Houston said there’s a misconception that designers throw a ton of computing power into a box and mash multiple boxes together, and “boom, supercomputer!” Rather, a great deal of time is spent on the topology. “You're flowing a lot of data and you need to get data from the accelerators to GPUs into the network very, very fast.” Houston said there’s also a lot of tweaking for firmware and configuration. “You just don't throw stuff in a machine, and it magically works at high performance.”

Components also matter, Houston said, including processors and memory, both volatile and non-volatile. A lot of components inside a supercomputer are commodity but assembled in a customized way.  High Bandwidth Memory (HBM) and the latest and greatest DDR5 DRAM are common in supercomputers today, as is flash memory. “We’re trying to get a hierarchy of memories,” he said. Low power DRAM is also being employed, too. “We've been adopting a lot of the commodity components but figuring out how to tweak them and push them.”

At a basic level, a supercomputer started as a CPU connected to other components that you run code against, said Michael McNerney, vice president of marketing and network security at Supermicro, but the architecture has been blown up thanks to advances in storage, fabrics, and GPUs. “Everything is moving away from working through the CPU,” he said, because it’s been identified as a bottleneck. “I would almost call it more of a throughput-centric versus CPU-centric architecture.”

Building a better supercomputer is no longer about just adding more and more cores to the CPU, McNerney said. Instead, performance has moved beyond the CPU into the different subsystems. “You're seeing these other subsystems really stepping up in performance.” Examples include new storage form factors with high capacities, accelerators, or custom ASICs, he said. While smarter networking is also freeing the CPU to do other things, accelerators are being built into the CPU itself.

McNerney said disaggregated nature of modern supercomputers also means the different subsystems can be swapped as they become more efficient – CPUs can be changed out without having to overhaul the rest of infrastructure, which means spinning up supercomputing capabilities is no longer a big capital investment in a single large machine.  

Supercomputing gets even cooler

But for all the talk spreading out the work to different subsystems to improve overall performance, the emergence of liquid cooling could play a key role in democratizing supercomputing. Liquid cooling isn’t new and has been used in some of the largest supercomputers as well as workstations and game boxes to cool GPUs.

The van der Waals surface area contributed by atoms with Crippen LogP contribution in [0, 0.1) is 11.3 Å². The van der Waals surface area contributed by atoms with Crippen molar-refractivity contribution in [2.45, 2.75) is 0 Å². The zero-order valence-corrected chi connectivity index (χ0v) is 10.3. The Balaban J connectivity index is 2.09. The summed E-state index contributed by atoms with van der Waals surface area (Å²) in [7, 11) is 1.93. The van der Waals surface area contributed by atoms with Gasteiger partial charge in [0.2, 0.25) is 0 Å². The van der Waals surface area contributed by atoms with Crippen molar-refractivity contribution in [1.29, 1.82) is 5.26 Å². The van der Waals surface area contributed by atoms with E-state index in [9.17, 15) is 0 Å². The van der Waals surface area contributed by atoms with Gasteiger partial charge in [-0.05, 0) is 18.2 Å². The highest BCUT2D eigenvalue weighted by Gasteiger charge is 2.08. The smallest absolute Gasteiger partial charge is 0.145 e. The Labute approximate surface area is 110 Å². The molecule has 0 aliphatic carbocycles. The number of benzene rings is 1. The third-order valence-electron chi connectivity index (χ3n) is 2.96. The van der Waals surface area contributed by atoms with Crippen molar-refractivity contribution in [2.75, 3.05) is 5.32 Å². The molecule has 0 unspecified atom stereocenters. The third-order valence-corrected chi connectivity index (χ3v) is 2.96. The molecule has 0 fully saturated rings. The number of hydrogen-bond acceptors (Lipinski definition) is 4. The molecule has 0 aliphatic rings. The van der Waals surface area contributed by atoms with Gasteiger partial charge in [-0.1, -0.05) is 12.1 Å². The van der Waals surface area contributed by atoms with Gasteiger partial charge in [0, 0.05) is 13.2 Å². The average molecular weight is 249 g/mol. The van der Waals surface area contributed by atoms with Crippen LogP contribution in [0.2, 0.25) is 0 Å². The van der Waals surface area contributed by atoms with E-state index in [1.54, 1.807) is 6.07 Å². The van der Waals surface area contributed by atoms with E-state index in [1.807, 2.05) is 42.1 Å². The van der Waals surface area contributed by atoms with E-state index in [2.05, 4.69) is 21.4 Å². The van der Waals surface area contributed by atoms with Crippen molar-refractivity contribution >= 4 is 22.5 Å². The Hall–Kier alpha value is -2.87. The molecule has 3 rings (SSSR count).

As it becomes mores mainstream, McNerney said liquid cooling will go from being used in only 10% of supercomputers to the vast majority in the relative near future to offset the heat generated by power-consuming components. The efficiency of liquid cooling will make the overall footprint of a supercomputing cheaper, allowing organizations to get more computing for their power budget. “It’s just like any constrained commodity,” McNerney said.

The fierce optimization that everyone is attempting to drive efficiency in data centers is motivated by the desire to deliver a more competitive product in whatever industry segment they’re operating. McNerney said that arguably just about any company running a data center with web services is in a sense running their own supercomputer to improve their business, differentiate themselves and be more competitive.  

While it makes sense to use public cloud and managed service providers for non-strategic workloads, “outsourcing your core competency and your differentiation doesn't typically end very well,” McNerney noted. As supercomputers become more accessible and affordable, they’re also becoming a requirement. He said Supermicro’s customers are looking at how technology that used to be the domain of advanced government labs and organizations with deep pockets can be applied to their businesses to build competitive advantage.

 “If you don't figure it out, someone else probably will, and that could be problematic.”

RELATED: Nvidia builds UK’s fastest supercomputer in ‘record time’